South Korea eyes LNG, renewables in shift away from nuclear
President Moon plans shutdown of aging coal plants during tenure
SOTARO SUZUKI, Nikkei staff writer
SEOUL -- South Korea will embark on an ambitious shake-up of its energy policy by tapping more renewable energy sources as the government pledges to reduce the country's dependence on nuclear power.
President Moon Jae-in explained the policy pivot Monday at a ceremony marking the closure of the Kori No. 1 nuclear reactor on the outskirts of the southern city of Busan. Nuclear power currently accounts for 30% of power generated at home.
"We will devise a road map outlining our exit from nuclear power as early as possible," Moon said. He did not mention specifics, such as target dates or a plan for the country's future energy mix.
South Korea will scrap plans to build new nuclear power plants, and forbid reactors to operate beyond their set lifespan. The president aims to soon shut down the Wolsong No. 1 reactor, which is operating under an extension, after assessing the country's electricity demand and supply. He also hopes to "reach an early social consensus" regarding the future of the Shin Kori No. 5 and No. 6 reactors, which are currently under construction.
At the same time, the government plans to slash the use of coal, which generates around 40% of South Korea's energy but is a major cause of global warming. The president has promised to close down 10 aging coal power plants during his term.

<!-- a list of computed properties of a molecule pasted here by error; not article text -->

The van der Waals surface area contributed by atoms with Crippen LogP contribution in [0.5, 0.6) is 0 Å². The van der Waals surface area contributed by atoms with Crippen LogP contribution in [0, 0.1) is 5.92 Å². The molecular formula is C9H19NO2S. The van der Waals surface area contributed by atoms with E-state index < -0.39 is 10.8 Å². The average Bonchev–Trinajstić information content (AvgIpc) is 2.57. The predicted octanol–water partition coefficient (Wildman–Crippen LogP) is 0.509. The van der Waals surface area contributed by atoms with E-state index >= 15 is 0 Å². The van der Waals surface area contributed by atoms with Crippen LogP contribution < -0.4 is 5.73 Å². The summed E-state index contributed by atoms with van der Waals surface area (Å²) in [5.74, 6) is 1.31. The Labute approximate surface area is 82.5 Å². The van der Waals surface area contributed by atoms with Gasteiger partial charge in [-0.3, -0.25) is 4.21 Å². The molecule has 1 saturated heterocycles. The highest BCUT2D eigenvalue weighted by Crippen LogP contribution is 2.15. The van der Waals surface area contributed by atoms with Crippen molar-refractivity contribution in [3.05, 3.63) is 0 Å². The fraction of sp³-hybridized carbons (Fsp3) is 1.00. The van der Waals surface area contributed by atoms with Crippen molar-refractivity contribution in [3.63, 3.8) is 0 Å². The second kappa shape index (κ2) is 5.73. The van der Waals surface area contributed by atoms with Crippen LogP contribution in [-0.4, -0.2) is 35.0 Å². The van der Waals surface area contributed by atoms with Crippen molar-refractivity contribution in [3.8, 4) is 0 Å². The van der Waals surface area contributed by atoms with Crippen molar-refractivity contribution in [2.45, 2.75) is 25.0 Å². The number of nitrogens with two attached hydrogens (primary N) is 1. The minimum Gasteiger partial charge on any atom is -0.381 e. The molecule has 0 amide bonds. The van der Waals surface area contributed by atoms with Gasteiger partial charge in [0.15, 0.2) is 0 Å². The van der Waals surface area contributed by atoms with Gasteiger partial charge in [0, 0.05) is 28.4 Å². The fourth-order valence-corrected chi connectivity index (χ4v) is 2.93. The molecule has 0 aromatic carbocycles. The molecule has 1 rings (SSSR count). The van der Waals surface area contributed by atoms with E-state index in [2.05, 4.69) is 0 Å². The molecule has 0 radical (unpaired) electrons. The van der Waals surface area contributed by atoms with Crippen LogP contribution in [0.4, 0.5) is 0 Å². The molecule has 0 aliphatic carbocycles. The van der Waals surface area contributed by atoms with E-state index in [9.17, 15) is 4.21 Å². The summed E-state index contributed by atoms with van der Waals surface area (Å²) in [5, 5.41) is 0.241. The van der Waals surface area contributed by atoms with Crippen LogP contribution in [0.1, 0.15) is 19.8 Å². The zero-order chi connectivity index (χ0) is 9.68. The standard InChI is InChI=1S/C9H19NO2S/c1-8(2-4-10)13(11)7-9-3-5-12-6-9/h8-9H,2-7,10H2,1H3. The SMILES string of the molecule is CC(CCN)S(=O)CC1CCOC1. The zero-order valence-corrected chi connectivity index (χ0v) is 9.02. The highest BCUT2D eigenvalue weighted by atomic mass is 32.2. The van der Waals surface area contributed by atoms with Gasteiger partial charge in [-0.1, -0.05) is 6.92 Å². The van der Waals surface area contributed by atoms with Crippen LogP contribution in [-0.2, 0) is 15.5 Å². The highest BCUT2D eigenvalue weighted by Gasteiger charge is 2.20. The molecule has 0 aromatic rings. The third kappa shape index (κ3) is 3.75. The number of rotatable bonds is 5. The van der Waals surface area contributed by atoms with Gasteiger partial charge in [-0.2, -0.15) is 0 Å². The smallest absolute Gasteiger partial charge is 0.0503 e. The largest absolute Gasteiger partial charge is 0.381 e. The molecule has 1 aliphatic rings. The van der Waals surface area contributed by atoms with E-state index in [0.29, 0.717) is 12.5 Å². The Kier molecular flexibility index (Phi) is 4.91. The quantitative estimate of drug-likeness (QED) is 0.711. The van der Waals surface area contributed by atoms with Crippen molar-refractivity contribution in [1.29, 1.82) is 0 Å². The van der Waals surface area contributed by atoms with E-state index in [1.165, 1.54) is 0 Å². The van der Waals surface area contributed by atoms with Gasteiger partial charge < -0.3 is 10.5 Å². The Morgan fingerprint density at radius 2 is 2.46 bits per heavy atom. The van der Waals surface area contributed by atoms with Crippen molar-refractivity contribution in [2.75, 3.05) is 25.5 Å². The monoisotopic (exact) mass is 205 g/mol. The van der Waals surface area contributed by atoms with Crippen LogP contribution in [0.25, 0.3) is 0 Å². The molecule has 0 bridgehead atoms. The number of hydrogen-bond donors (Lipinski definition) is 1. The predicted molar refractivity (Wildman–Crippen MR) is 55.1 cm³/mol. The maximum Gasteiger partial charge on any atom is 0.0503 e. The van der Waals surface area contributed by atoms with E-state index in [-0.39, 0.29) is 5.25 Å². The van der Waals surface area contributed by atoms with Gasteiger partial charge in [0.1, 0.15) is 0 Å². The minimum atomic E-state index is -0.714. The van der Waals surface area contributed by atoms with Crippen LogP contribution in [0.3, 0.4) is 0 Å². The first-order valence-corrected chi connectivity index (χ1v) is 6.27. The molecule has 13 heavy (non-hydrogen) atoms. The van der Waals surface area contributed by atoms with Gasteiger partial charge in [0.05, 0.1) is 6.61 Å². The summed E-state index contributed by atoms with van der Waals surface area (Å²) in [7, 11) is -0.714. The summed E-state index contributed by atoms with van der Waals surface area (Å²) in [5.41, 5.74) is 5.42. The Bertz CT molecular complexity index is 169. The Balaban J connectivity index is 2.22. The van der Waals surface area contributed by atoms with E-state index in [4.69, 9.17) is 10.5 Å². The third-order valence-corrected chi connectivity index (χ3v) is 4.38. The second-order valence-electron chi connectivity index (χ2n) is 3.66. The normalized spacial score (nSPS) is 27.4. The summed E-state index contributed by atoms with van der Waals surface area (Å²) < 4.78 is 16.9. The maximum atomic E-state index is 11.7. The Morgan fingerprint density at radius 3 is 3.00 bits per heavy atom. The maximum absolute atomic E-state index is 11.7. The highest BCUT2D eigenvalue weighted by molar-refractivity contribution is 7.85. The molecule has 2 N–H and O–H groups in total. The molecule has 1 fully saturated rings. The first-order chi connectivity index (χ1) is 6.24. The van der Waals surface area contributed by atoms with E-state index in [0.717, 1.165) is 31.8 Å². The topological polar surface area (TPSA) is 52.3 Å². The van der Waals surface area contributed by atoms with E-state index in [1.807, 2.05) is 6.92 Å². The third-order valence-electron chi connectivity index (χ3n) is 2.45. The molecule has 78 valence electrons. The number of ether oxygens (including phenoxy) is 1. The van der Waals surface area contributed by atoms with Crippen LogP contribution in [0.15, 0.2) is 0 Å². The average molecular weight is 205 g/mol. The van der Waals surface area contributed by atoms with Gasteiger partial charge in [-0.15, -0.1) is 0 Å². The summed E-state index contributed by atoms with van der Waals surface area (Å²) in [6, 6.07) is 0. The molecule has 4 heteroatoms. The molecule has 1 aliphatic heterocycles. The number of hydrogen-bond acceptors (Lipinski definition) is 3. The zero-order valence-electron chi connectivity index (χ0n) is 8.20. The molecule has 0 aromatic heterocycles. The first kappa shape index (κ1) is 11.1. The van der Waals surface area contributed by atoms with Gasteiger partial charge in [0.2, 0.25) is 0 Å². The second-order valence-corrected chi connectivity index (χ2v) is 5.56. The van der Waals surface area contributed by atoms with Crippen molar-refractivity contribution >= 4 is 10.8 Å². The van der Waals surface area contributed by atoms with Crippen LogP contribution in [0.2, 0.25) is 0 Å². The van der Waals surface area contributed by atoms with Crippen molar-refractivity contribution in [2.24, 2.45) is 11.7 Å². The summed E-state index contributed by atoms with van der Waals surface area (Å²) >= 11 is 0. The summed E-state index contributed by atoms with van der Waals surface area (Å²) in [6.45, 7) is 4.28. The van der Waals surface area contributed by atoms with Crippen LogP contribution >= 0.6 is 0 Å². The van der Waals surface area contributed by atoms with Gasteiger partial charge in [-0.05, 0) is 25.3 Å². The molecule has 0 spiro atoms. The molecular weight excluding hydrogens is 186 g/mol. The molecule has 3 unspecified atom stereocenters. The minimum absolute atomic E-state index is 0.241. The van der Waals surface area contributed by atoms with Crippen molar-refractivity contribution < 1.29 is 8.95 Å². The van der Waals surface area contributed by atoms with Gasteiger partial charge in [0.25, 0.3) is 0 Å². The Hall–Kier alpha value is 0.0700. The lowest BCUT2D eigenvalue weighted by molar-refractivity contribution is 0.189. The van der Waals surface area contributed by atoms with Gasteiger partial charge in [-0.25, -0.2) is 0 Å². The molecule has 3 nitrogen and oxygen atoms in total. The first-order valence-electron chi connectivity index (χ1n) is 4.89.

As an alternative, South Korea will raise operating rates for less-polluting LNG power plants, which accounts for 21% of power generation. In addition, Moon hopes to nurture industries related to renewable energy to lift their proportion in the country's energy mix.
But South Korean industries are worried, since nuclear and coal power cuts are certain to raise energy costs and could squeeze the country's electricity supply. "Industrial electricity prices will be reviewed, and we will prevent excess power consumption by the manufacturing sector," said Moon. "We will work toward the goal from a mid-to-long perspective so as to avoid impacting industrial competitiveness, while supporting medium and small businesses."
Kori No. 1 is South Korea's first nuclear reactor to be decommissioned. In light of the country's need to develop decommissioning technologies, Moon is also considering setting up a research facility to support future shutdowns, with plans to eventually commercialize such technologies.